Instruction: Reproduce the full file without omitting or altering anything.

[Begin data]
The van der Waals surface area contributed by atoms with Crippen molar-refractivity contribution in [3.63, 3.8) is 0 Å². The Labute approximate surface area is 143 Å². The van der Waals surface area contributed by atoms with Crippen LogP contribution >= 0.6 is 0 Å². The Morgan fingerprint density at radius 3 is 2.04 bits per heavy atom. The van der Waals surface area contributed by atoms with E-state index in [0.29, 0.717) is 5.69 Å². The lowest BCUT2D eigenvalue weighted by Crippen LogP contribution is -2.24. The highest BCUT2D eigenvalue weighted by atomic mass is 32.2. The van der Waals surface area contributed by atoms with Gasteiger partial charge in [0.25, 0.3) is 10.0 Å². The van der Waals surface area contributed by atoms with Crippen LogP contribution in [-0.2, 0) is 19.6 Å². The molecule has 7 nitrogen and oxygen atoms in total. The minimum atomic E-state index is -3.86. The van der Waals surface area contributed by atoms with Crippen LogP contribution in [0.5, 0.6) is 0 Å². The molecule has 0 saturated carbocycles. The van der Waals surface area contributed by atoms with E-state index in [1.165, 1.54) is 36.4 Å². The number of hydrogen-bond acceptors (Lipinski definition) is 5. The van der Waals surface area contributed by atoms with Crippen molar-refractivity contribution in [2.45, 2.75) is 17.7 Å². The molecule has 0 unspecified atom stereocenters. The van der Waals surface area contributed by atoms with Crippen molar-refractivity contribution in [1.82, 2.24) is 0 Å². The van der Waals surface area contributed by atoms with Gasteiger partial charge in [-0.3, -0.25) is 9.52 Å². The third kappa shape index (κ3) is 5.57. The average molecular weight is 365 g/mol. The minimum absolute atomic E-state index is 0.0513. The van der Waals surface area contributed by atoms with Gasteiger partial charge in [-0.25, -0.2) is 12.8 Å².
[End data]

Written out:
The van der Waals surface area contributed by atoms with Crippen molar-refractivity contribution in [3.63, 3.8) is 0 Å². The Labute approximate surface area is 143 Å². The van der Waals surface area contributed by atoms with Crippen LogP contribution >= 0.6 is 0 Å². The Morgan fingerprint density at radius 3 is 2.04 bits per heavy atom. The van der Waals surface area contributed by atoms with E-state index in [0.29, 0.717) is 5.69 Å². The lowest BCUT2D eigenvalue weighted by Crippen LogP contribution is -2.24. The highest BCUT2D eigenvalue weighted by atomic mass is 32.2. The van der Waals surface area contributed by atoms with Gasteiger partial charge in [0.25, 0.3) is 10.0 Å². The van der Waals surface area contributed by atoms with Crippen LogP contribution in [-0.2, 0) is 19.6 Å². The molecule has 7 nitrogen and oxygen atoms in total. The minimum atomic E-state index is -3.86. The van der Waals surface area contributed by atoms with Crippen LogP contribution in [0.5, 0.6) is 0 Å². The molecule has 0 saturated carbocycles. The van der Waals surface area contributed by atoms with E-state index in [1.165, 1.54) is 36.4 Å². The number of hydrogen-bond acceptors (Lipinski definition) is 5. The van der Waals surface area contributed by atoms with Crippen molar-refractivity contribution in [2.45, 2.75) is 17.7 Å². The molecule has 0 unspecified atom stereocenters. The van der Waals surface area contributed by atoms with Crippen molar-refractivity contribution in [1.82, 2.24) is 0 Å². The van der Waals surface area contributed by atoms with Gasteiger partial charge in [-0.3, -0.25) is 9.52 Å². The third kappa shape index (κ3) is 5.57. The average molecular weight is 365 g/mol. The minimum absolute atomic E-state index is 0.0513. The van der Waals surface area contributed by atoms with Gasteiger partial charge in [-0.25, -0.2) is 12.8 Å².